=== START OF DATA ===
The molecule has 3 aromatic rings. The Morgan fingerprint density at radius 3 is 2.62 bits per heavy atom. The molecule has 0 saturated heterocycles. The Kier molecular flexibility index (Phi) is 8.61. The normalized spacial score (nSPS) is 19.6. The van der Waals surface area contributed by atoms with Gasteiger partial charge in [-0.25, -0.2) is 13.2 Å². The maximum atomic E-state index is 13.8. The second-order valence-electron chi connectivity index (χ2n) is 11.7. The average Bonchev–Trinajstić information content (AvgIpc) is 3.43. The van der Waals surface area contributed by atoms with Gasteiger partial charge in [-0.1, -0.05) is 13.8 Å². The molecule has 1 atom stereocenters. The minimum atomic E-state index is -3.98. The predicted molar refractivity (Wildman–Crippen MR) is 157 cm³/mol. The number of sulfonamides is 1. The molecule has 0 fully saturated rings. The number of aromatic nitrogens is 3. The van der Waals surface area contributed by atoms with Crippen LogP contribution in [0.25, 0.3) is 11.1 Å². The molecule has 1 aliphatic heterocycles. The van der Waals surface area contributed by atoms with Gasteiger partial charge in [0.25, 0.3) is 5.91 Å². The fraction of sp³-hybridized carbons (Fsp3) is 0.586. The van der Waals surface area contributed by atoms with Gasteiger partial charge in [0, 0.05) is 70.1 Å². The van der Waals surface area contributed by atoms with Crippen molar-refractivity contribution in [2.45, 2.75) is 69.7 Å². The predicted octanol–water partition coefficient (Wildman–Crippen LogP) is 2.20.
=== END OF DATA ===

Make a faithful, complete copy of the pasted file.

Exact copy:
The molecule has 3 aromatic rings. The Morgan fingerprint density at radius 3 is 2.62 bits per heavy atom. The molecule has 0 saturated heterocycles. The Kier molecular flexibility index (Phi) is 8.61. The normalized spacial score (nSPS) is 19.6. The van der Waals surface area contributed by atoms with Gasteiger partial charge in [-0.25, -0.2) is 13.2 Å². The maximum atomic E-state index is 13.8. The second-order valence-electron chi connectivity index (χ2n) is 11.7. The average Bonchev–Trinajstić information content (AvgIpc) is 3.43. The van der Waals surface area contributed by atoms with Gasteiger partial charge in [-0.1, -0.05) is 13.8 Å². The molecule has 1 atom stereocenters. The minimum atomic E-state index is -3.98. The predicted molar refractivity (Wildman–Crippen MR) is 157 cm³/mol. The number of sulfonamides is 1. The molecule has 0 fully saturated rings. The number of aromatic nitrogens is 3. The van der Waals surface area contributed by atoms with Crippen LogP contribution in [0.25, 0.3) is 11.1 Å². The molecule has 1 aliphatic heterocycles. The van der Waals surface area contributed by atoms with Gasteiger partial charge in [0.25, 0.3) is 5.91 Å². The fraction of sp³-hybridized carbons (Fsp3) is 0.586. The van der Waals surface area contributed by atoms with Gasteiger partial charge in [0, 0.05) is 70.1 Å². The van der Waals surface area contributed by atoms with Crippen molar-refractivity contribution in [2.45, 2.75) is 69.7 Å². The predicted octanol–water partition coefficient (Wildman–Crippen LogP) is 2.20.